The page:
The Battle: Second Battle of El Alamein
The British Victory at the Second Battle of El Alamein was the turning point for the North African Campaign. The battle started on the 23rd of October 1942 and lasted until the 11th of November 1942. On the 8th of November Operation Torch started the invasion of French North Africa as well as the Battle of Stalingrad and Guadalcanal.
The opening phase of the Second Battle of El Alamein was called Operation Lightfoot. Over 1000 guns would pour fire over a 64km long front. The medium and field guns were fired so that they would hit their targets at the same time. After the first 20 minutes, the guns switched to precision targeting in support of the infantry. The shelling would continue for another 5.5 hours until each gun had fired on average 600 rounds. This was the largest artillery bombardment since the First World War.
The Map: Second Battle of El Alamein
This map was created in January 1943, almost two months after the battle. It was most likely an amalgamation of the original orders for the 8th Army artillery regiments in order to create an After Action Report (AAR). These AAR’s would have helped hone the skills learned from the battle.
The basemap shows a detailed black and white map of the El Alamein area. Some features are handwritten on the map such as surface composition, while other features are drawn such as depressions and contours.
The map is at 1:50,000 scale, with the overlaid grid being 1km grid squares. The grids are displayed with a sleeper ahead of each grid number, which would help identify different map zones. The map surround is devoid of a scalebar, projection or scale indication. A very clean map title and legend are included in the top right of the map.
The focus of the map is the Artillery regiment areas, the ranges of the guns, and the target reference points. Peculiarly the friendly areas are displayed as red, while the enemy areas are displayed as blue. This is against the normal convention of displaying blue as friendly, and red as the enemy. The front lines of both sides are displayed as FDL or Forward Defensive Line. A generalized view of the axis of advance of the British units is shown along with unit boundaries.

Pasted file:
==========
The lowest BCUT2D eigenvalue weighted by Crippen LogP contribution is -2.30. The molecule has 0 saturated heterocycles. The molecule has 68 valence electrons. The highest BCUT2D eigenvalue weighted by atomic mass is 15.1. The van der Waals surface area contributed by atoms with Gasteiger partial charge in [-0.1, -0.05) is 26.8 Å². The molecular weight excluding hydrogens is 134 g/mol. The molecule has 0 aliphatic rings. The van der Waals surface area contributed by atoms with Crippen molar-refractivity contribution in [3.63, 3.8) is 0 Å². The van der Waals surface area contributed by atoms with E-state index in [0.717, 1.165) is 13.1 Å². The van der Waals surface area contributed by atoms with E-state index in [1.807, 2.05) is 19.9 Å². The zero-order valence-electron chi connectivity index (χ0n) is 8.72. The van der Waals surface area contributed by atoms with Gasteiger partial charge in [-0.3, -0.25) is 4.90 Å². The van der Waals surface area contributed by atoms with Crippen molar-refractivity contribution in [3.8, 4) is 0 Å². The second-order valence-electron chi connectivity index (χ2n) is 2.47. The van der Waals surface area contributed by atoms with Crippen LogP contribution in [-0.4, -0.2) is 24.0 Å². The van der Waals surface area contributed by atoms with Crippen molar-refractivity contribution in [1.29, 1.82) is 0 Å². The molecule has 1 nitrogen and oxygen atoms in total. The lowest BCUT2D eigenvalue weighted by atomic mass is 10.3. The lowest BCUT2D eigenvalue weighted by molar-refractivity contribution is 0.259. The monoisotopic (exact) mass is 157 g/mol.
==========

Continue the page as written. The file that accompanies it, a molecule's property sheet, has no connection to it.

The Terrain: Second Battle of El Alamein
The El Alamein area is dominated by the Mediterranean Sea to the North, and the impassable Quattra Depression to the South making the area one large defile. In between are a mix of sand, rocks, and shrub over gently rolling terrain. Much of this area would have been very difficult to traverse.
One main road runs North-West to South-East bisecting both FDL’s and providing the only serviceable road in the area. Intermittent tracks are interspersed across the map but would have been very slow going and most likely degraded by overuse.
The Analysis: Second Battle of El Alamein
To get a better understanding of the terrain of the Second Battle of El Alamein, I ingested the map into a GIS program and began to digitize the features turning them into geospatial information. I began with the unit boundaries and FDL’s, and digitized the target reference points and gun range buffers. A satellite map was then added to give a better context to the area and type of terrain.
Next an elevation model was added to show the topographic relief. Low areas are displayed as green, with high areas shown as red. This revealed ground that was mostly flat, but had lots of microrelief (rapid changes in elevation that will not show between contour lines)
The elevation model was converted to a slope model, applying a formula to determine rise over run. The slope was displayed as a percentage, with 100% being equal to 45°. In an example, a typical tank can not traverse slope greater than 40-50% slope. The slope was broken down into three categories: 0-40% (Green), 40-60% (Yellow) and 60%< (Red). Green is the easiest to traverse and would not slow a tank down. Yellow would impede movement but would be mostly traversable. Red would most likely be impassable completely.
On the original map, surface composition was hand annotated with text. Notes such as ‘sandy’, ‘very stony’ and ‘good going’ are used to mark out areas that may provide a hindrance, as well as areas that could be used to exploit easier terrain. I wanted to create a surface showing all the surface compositions, so every annotated note was collected and used to create Thiessen polygons.
A quick explanation from ESRI on Thiessen Polygons: “Polygons generated from a set of sample points. Each Thiessen polygon defines an area of influence around its sample point, so that any location inside the polygon is closer to that point than any of the other sample points.” This is a quick and easy way to generate a surface model. From their, I reclassified the polygons into three categories: “Firm (Green)”, “Stony, Scrub or Sand (Yellow)” and “Soft Sand or Very Stony (Red)”. Once again, Green shows terrain that would be easy to traverse, Yellow would be a bit more difficult, and Red would be almost impossible.
In regard to the hand annotations, much of this information was most likely collected by reconnaissance units such as the Long Range Desert Group and added to the issued maps. Also, interesting to note: the main effort of the attack was originally meant to be along the Northern part of the front, and indeed this is where Rommel was expecting to be attacked. But the New Zealanders had the most success initially and were able to secure the Miteirya Ridge. The New Zealand front was the most easily traversed when referenced with the surface configuration. If this made the difference, I haven’t been able to find a reference, but it is certainly worth consideration.